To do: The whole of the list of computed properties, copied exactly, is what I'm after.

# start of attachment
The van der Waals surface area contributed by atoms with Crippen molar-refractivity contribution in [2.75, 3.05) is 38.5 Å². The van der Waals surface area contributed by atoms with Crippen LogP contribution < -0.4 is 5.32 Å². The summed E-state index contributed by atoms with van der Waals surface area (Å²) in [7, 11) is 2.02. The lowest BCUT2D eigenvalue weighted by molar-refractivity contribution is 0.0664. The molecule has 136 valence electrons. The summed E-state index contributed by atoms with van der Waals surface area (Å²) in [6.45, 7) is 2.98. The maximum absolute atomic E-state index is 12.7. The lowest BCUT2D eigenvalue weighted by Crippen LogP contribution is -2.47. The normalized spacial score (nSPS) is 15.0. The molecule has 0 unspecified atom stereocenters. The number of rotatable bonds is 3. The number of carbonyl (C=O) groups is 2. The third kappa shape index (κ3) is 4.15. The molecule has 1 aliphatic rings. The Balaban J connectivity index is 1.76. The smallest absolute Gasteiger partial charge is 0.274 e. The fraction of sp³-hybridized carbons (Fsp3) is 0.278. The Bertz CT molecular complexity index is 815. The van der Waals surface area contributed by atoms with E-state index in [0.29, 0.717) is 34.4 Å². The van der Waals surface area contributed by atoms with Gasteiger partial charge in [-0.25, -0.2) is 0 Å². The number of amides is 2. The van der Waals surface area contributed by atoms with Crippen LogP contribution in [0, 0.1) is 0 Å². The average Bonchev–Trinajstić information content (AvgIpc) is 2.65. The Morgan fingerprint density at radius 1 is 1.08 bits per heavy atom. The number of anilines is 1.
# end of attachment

The van der Waals surface area contributed by atoms with Crippen molar-refractivity contribution in [2.75, 3.05) is 38.5 Å². The van der Waals surface area contributed by atoms with Crippen LogP contribution < -0.4 is 5.32 Å². The summed E-state index contributed by atoms with van der Waals surface area (Å²) in [7, 11) is 2.02. The lowest BCUT2D eigenvalue weighted by molar-refractivity contribution is 0.0664. The molecule has 136 valence electrons. The summed E-state index contributed by atoms with van der Waals surface area (Å²) in [6.45, 7) is 2.98. The maximum absolute atomic E-state index is 12.7. The lowest BCUT2D eigenvalue weighted by Crippen LogP contribution is -2.47. The normalized spacial score (nSPS) is 15.0. The molecule has 0 unspecified atom stereocenters. The number of rotatable bonds is 3. The number of carbonyl (C=O) groups is 2. The third kappa shape index (κ3) is 4.15. The molecule has 1 aliphatic rings. The Balaban J connectivity index is 1.76. The smallest absolute Gasteiger partial charge is 0.274 e. The fraction of sp³-hybridized carbons (Fsp3) is 0.278. The Bertz CT molecular complexity index is 815. The van der Waals surface area contributed by atoms with E-state index in [0.29, 0.717) is 34.4 Å². The van der Waals surface area contributed by atoms with Gasteiger partial charge in [-0.25, -0.2) is 0 Å². The number of amides is 2. The van der Waals surface area contributed by atoms with Crippen LogP contribution in [0, 0.1) is 0 Å². The average Bonchev–Trinajstić information content (AvgIpc) is 2.65. The Morgan fingerprint density at radius 1 is 1.08 bits per heavy atom. The number of anilines is 1.